Alberta tuition cap needed for struggling students, leaders say

Alberta Premier Jim Prentice is refusing to rule out the possibility of lifting the cap on university tuition in the face of a looming $7-billion revenue gap.

Premier Jim Prentice also wants public sector pay drop to national averages

Premier Jim Prentice is not ruling out lifting the cap on post-secondary tuition as the province faces a growing revenue shortfall. (Jason Franson/Canadian Press)

Alberta Premier Jim Prentice is refusing to rule out the possibility of lifting the cap on university tuition in the face of a looming $7-billion revenue gap.

And that has some students worried.

Eric Queenan, president of the Students’ Association of Mount Royal University, says students — and often their parents — are already struggling to pay tuition.

“So many Alberta families are taking money, re-adjusting budgets. Even some families are taking it out of their retirement savings to send their kids to post-secondary,” he said.

The provincial government legislated in 2006 that tuition cannot rise at a rate higher than inflation, which is currently one per cent. 

But the legislation allows for market modifiers as a one-off increase to bring tuition fees in line with other institutions if the school looking to raise tuition can show a clear discrepancy.

Prentice — who told reporters Thursday that all options are being considered — is meeting with the University of Calgary board of governors on Friday to discuss how to boost lagging revenue.

Nenshi opposes lifting cap

Calgary Mayor Naheed Nenshi says Alberta already has the lowest participation rate in the country in post-secondary education and, given the economic slowdown, this is a bad time to allow tuition to jump.

“You actually want people to go back to school if they're losing their jobs and I think it's important for us as a community to maintain access as best we can through the post-secondary system," he said.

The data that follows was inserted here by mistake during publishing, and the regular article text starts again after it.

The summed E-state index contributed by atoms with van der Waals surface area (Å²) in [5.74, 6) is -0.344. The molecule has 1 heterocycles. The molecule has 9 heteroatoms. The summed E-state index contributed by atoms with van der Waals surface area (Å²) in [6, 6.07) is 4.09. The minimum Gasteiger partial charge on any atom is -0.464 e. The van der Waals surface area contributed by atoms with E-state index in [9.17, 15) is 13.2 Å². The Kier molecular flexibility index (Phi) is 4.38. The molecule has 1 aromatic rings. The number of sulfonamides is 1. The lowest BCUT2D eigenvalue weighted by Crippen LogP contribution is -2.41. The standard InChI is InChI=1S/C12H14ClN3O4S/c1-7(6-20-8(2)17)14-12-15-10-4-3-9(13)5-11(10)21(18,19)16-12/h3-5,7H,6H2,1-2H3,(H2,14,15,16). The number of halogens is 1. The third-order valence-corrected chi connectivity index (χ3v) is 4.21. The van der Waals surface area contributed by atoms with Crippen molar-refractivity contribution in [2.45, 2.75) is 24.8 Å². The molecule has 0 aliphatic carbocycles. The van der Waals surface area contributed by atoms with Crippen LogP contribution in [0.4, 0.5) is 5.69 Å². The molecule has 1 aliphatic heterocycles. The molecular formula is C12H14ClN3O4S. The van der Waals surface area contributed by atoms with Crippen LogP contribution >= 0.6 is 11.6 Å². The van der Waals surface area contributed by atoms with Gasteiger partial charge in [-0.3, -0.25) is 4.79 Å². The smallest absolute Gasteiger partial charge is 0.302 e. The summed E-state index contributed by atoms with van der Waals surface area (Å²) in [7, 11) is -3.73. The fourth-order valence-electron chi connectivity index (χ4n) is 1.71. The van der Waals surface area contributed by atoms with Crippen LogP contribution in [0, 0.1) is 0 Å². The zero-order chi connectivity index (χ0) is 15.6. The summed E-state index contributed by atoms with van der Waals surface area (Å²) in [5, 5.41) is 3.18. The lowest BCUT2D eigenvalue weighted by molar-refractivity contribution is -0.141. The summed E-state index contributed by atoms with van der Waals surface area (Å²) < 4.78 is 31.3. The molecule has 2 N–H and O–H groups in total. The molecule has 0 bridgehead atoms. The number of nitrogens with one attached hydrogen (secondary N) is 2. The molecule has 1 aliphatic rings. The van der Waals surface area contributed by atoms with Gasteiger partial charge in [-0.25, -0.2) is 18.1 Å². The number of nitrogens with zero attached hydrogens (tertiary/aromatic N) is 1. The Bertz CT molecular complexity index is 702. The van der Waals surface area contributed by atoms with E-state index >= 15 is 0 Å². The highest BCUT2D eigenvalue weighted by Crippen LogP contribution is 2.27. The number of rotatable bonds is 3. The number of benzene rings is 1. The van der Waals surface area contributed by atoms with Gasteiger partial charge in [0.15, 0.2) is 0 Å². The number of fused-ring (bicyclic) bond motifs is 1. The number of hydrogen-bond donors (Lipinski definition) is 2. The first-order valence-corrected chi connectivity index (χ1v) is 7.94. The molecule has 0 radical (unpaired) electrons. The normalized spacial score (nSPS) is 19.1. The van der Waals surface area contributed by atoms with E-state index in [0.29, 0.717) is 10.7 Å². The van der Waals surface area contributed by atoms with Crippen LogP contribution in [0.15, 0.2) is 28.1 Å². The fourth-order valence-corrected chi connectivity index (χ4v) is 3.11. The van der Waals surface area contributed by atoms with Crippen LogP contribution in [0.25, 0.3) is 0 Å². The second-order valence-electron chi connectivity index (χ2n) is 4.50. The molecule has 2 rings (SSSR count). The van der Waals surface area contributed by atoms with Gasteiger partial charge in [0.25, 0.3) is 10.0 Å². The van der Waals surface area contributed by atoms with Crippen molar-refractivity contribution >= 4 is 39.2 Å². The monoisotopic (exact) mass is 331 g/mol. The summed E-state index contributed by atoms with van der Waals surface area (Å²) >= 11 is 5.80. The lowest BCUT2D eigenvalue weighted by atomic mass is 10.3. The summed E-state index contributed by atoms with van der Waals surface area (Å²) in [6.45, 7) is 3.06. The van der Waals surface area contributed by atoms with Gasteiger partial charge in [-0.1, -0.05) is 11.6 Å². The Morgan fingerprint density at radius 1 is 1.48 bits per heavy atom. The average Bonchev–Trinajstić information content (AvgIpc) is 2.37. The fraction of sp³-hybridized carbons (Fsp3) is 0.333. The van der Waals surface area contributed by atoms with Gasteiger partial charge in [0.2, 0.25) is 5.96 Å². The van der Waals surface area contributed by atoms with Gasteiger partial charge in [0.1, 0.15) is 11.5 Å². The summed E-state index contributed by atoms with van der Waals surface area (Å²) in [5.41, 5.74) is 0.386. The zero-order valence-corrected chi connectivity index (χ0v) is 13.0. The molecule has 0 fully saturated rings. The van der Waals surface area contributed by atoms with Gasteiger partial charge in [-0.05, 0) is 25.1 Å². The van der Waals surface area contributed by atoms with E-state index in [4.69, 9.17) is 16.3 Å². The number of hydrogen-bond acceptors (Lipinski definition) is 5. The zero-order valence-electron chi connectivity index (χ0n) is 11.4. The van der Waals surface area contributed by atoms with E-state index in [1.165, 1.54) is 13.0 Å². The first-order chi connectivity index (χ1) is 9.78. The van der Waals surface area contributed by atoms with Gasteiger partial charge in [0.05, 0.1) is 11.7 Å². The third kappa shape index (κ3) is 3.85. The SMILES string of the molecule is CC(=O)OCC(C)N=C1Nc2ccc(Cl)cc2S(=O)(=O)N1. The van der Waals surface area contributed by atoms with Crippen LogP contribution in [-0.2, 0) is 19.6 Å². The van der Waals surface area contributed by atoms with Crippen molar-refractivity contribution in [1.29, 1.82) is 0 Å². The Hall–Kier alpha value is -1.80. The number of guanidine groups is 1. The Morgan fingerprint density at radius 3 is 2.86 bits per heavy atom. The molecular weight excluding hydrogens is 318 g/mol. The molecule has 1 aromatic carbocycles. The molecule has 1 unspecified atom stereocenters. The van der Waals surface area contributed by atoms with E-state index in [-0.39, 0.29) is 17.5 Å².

“And the reason I comment on it — although it's a provincial issue — is it has very direct relevance to the city of Calgary. The universities are big employers here and having that opportunity available for Calgarians is very, very important."

The head of the Council of Alberta University Students (CAUS) is calling on Albertans to let the government know they want an affordable and accessible post-secondary educational system.

“The idea of eliminating the tuition cap is an incredibly short sighted move that would affect not just students but all Albertans for years to come,” said CAUS chair Navneet Khinda in a release. 

The premier also says something must be done about the $2.6 billion in scheduled public sector wage increases coming over the next three years.

Public sector pay 

Prentice says since the province cannot legally roll back union contracts to save money, the government is appealing to the public sector for a break.

“We want it to be a respectful discussion, there are always are carrots and sticks,” he said.

“But what’s the objective? The objective is to, you know, get the cost of public services in our province down to something that reflects national averages.”

Prentice says each of the contracts will be followed by another round of negotiations.


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